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2016 WOWSA AWARD WINNERS
2016 WOWSA Man of the Year – Nejib Belhedi
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2016 WOWSA Performance of the Year – Sarah Thomas’ Lake Powell Swim
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Wednesday, February 20, 2013
Australians Head East Down Under
And she is on her way to New Zealand to earn the $20,000 cash prize as part of the New Zealand Ocean Swim Series's round 4: the State Le Grande Swim in Akaroa this Saturday. The defending State New Zealand Ocean Swim series champion is going to figuratively have her chief Kiwi rivals on her left and right.
"Up until now, the women’s series has been a head to head battle between New Zealand’s best Charlotte Webby and Cara Baker," said event director Scott Rice. "Gorman’s arrival adds a new dimension."
To be eligible for the $20,000, each swimmer must compete in a minimum of three of the six series races. 100 points is awarded to each race winner, with double points on offer in the final round, the 2.8 km State King of the Bays in April. Just the top three performances from each swimmer count in the standings.
For the women’s series leader, Charlotte Webby is ready to race. "Melissa’s an awesome swimmer so this race is going to be a huge challenge for me. I just have to go out hard from the start and swim my own race." Last year’s race winner Grace Sommerville is also in the field. She recently beat Webby at the 10 km Open Water national championships on Lake Taupo.
On the men side, Michael Sheil and Josh Richardson are back in New Zealand. They both have had podium finishes at top ocean races in New Zealand including a double victory by 19-year-old Richardson at the 2011 New Zealand 5 km and 10 km open water national championships. He’s already tasted success in New Zealand winning the 2011 5km and 10km titles at the national championships. "I’ll be doing the last three rounds of the series, and I’m really looking forward to it. While I only came 7th in the 5km race at the recent Australian champs, only three seconds covered the top 11 swimmers. I’m fit, training well and confident."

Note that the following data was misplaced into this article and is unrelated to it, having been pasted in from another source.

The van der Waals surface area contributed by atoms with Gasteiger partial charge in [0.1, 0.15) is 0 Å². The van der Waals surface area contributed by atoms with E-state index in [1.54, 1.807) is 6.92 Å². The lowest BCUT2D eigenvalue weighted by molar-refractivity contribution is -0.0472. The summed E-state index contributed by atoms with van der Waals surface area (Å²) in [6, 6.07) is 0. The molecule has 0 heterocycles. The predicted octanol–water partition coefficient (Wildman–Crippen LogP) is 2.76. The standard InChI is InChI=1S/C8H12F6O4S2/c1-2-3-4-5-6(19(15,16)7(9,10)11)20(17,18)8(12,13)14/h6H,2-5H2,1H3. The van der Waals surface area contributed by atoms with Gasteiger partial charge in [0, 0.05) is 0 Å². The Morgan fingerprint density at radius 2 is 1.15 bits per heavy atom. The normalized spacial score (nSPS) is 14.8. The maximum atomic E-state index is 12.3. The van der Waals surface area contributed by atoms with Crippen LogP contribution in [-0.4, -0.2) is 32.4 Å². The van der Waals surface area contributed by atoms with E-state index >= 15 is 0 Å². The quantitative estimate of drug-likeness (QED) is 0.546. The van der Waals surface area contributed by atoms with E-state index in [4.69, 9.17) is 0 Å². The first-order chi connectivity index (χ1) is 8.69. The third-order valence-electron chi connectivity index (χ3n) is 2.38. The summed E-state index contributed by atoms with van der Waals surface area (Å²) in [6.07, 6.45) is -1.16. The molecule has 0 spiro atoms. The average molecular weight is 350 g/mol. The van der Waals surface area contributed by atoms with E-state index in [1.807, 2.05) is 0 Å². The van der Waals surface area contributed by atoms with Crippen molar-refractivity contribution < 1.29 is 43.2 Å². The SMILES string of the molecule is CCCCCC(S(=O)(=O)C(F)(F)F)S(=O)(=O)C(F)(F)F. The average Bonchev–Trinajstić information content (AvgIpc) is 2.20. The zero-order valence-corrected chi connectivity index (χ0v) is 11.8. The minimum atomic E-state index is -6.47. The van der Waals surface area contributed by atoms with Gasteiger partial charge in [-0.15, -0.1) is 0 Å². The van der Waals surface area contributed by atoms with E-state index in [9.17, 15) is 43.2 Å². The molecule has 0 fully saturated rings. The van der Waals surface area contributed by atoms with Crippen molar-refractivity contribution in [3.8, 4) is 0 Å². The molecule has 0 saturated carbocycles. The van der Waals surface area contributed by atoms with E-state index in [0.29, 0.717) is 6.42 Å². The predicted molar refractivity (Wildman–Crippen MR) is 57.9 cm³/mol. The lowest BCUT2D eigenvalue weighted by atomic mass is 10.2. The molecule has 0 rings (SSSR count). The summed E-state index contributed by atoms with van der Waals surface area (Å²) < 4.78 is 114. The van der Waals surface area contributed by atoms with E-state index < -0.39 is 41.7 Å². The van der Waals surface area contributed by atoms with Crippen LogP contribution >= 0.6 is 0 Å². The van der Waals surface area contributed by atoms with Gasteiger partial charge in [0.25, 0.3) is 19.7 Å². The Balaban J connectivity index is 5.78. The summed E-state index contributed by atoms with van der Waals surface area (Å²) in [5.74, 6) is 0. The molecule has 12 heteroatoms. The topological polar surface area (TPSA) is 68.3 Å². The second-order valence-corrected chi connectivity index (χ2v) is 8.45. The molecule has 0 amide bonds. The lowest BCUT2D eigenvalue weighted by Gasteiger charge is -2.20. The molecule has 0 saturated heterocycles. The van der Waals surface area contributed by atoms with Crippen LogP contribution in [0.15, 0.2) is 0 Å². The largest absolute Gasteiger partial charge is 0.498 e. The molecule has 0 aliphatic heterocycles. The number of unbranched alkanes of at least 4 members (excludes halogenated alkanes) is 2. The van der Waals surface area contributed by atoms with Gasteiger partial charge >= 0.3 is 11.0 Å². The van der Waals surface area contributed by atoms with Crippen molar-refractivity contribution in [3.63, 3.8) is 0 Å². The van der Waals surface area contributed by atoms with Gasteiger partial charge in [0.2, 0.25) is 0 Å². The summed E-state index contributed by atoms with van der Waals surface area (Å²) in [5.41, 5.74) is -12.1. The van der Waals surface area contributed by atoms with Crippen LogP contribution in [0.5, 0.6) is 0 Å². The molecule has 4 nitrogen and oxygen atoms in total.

State New Zealand Ocean Swim Series Mens Standings (after Round 3):
1. Phillip Ryan (Auckland) 291.67
2. Kane Radford (Rotorua) 198.28
3. Codie Grimsey (Queensland) 197.89
4. Casey Glover (Wellington) 190.24
State New Zealand Ocean Swim Series Womens Standings (after Round 3):
1. Charlotte Webby (Taranaki) 299.57
2. Cara Baker (Auckland) 198.28
3. Kirsty Wannan (Auckland) 192.74
4. Courtney Carson (Hutt Valley) 190.19
Copyright © 2013 by Open Water Swimming
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Open Water Swimming Magazine
Open Water Swimming MagazineThe Open Water Swimming Magazine is the monthly magazine entirely focused on open water swimming heroes and heroines of every age, ability, and background. Published by the World Open Water Swimming Association, the Open Water Swimming Magazine is a free benefit to WOWSA members.
WOWSA Member Benefits include 12 issues of the Open Water Swimming Magazine, the annual 276-page Open Water Swimming Almanac, a free listing in Sponsor My Swim, outstanding product discounts from FINIS, an entry in Openwaterpedia and more...
The Other Shore
The Other Shore follows world record holder and legendary swimmer Diana Nyad as she comes out of a thirty-year retirement to re-attempt an elusive dream: swimming 103 miles non-stop from Cuba to Florida without the use of a shark cage. Her past and present collide in her obsession with a feat that nobody has ever accomplished. At the edge of The Devil’s Triangle, tropical storms, sharks, venomous jellyfish, and one of the strongest ocean currents in the world, all prove to be life-threatening realities. Timothy Wheeler’s documentary brings Diana Nyad’s extraordinary adventure to life as Diana sets out to prove that will and determination are all you need to make the unimaginable possible.
2014 Open Water Swimming Almanac
An Almanac for Open Water SwimmingAn almanac is essentially a body of knowledge which is so complete that it enables people in different fields to make predictions about the future of their respective industries.
This, for example, was the purpose of the traditional farmers almanacs. It enabled farmers to determine as accurately as possible which crops to plant for the greatest harvests in a given year.
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In fact, there is even one for open water swimming...
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The trends are very clear.
The tide is rising for open water swimming.